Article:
Coronary disease is not associated with robust alterations in inflammatory gene expression in human epicardial fat
AuthorsFitzgibbons, Timothy P.
Tran, Khanh-Van T.
Nicoloro, Sarah M.
Tam, Stanley Kc
Czech, Michael P.
UMass Chan AffiliationsProgram in Molecular Medicine
Department of Medicine, Division of Cardiovascular Medicine
Cellular and Molecular Physiology
Nutritional and Metabolic Diseases
Pathological Conditions, Signs and Symptoms
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AbstractEpicardial adipose tissue (EAT) is the visceral fat depot of the heart. Inflammation of EAT is thought to contribute to coronary artery disease (CAD). Therefore, we hypothesized that the EAT of patients with CAD would have increased inflammatory gene expression compared with controls without CAD. Cardiac surgery patients with (n = 13) or without CAD (n = 13) were consented, and samples of EAT and subcutaneous adipose tissue (SAT) were obtained. Transcriptomic analysis was performed using Affymetrix Human Gene 1.0 ST arrays. Differential expression was defined as a 1.5-fold change (ANOVA P < 0.05). Six hundred ninety-three genes were differentially expressed between SAT and EAT in controls and 805 in cases. Expression of 326 genes was different between EAT of cases and controls; expression of 14 genes was increased in cases, while 312 were increased in controls. Quantitative reverse transcription PCR confirmed that there was no difference in expression of CCL2, CCR2, TNF-alpha, IL-6, IL-8, and PAI1 between groups. Immunohistochemistry showed more macrophages in EAT than SAT, but there was no difference in their number or activation state between groups. In contrast to prior studies, we did not find increased inflammatory gene expression in the EAT of patients with CAD. We conclude that the specific adipose tissue depot, rather than CAD status, is responsible for the majority of differential gene expression.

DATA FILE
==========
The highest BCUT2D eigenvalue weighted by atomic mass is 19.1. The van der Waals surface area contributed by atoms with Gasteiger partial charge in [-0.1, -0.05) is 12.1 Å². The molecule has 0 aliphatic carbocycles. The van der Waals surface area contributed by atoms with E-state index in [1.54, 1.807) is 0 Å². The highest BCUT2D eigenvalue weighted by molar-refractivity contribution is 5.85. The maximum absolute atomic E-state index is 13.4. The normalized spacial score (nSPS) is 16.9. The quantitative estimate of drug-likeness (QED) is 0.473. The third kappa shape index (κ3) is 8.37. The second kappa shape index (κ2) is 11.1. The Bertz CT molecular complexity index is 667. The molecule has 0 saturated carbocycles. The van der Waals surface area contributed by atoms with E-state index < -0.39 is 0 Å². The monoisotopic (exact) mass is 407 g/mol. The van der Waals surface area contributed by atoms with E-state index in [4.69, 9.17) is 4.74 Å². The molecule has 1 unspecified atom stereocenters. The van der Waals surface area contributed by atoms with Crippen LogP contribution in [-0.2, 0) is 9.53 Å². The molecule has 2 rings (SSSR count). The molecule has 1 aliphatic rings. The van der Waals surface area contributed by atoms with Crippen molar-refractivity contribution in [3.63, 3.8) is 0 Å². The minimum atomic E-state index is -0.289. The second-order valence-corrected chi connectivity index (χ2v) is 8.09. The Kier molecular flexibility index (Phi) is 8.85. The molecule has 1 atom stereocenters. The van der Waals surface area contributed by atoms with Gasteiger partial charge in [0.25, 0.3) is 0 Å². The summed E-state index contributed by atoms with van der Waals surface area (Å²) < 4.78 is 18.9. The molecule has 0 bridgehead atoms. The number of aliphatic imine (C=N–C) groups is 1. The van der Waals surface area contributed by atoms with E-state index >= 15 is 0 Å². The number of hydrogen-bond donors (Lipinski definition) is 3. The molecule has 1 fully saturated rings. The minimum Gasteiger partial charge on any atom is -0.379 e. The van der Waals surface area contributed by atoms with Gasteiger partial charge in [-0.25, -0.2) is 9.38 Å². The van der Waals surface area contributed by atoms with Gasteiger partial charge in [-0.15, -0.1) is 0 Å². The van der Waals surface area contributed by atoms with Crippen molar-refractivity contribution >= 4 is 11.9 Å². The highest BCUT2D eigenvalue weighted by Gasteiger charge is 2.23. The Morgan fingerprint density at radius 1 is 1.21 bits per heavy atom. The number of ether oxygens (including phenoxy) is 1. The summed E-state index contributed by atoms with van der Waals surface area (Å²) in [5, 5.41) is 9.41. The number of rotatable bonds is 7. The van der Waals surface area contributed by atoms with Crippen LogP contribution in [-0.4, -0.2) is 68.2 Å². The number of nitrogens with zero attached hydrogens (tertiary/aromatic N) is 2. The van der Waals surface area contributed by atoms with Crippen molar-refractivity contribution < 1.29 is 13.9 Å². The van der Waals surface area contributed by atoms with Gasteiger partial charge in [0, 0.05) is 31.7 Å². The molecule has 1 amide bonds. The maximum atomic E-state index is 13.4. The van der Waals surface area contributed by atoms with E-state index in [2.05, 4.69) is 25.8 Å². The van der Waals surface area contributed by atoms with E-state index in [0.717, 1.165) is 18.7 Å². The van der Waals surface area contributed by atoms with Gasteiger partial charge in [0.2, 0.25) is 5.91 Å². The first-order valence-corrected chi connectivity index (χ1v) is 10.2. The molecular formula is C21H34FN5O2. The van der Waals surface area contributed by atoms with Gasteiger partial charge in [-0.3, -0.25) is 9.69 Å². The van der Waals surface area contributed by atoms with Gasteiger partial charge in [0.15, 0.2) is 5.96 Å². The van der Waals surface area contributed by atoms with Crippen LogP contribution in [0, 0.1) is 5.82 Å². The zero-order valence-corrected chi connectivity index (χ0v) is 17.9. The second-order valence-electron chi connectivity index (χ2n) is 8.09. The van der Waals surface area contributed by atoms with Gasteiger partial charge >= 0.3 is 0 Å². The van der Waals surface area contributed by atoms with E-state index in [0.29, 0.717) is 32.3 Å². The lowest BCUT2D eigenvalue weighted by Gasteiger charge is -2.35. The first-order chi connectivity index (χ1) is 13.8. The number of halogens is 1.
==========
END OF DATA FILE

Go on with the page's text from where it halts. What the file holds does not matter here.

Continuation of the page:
JCI Insight. 2019 Oct 17;4(20). pii: 124859. doi: 10.1172/jci.insight.124859. Link to article on publisher's site
Permanent Link to this Itemhttp://hdl.handle.net/20.500.14038/41235
RightsCopyright: © 2019, Fitzgibbons et al. This is an open access article published under the terms of the Creative Commons Attribution 4.0 International License.
Except where otherwise noted, this item's license is described as Copyright: © 2019, Fitzgibbons et al. This is an open access article published under the terms of the Creative Commons Attribution 4.0 International License.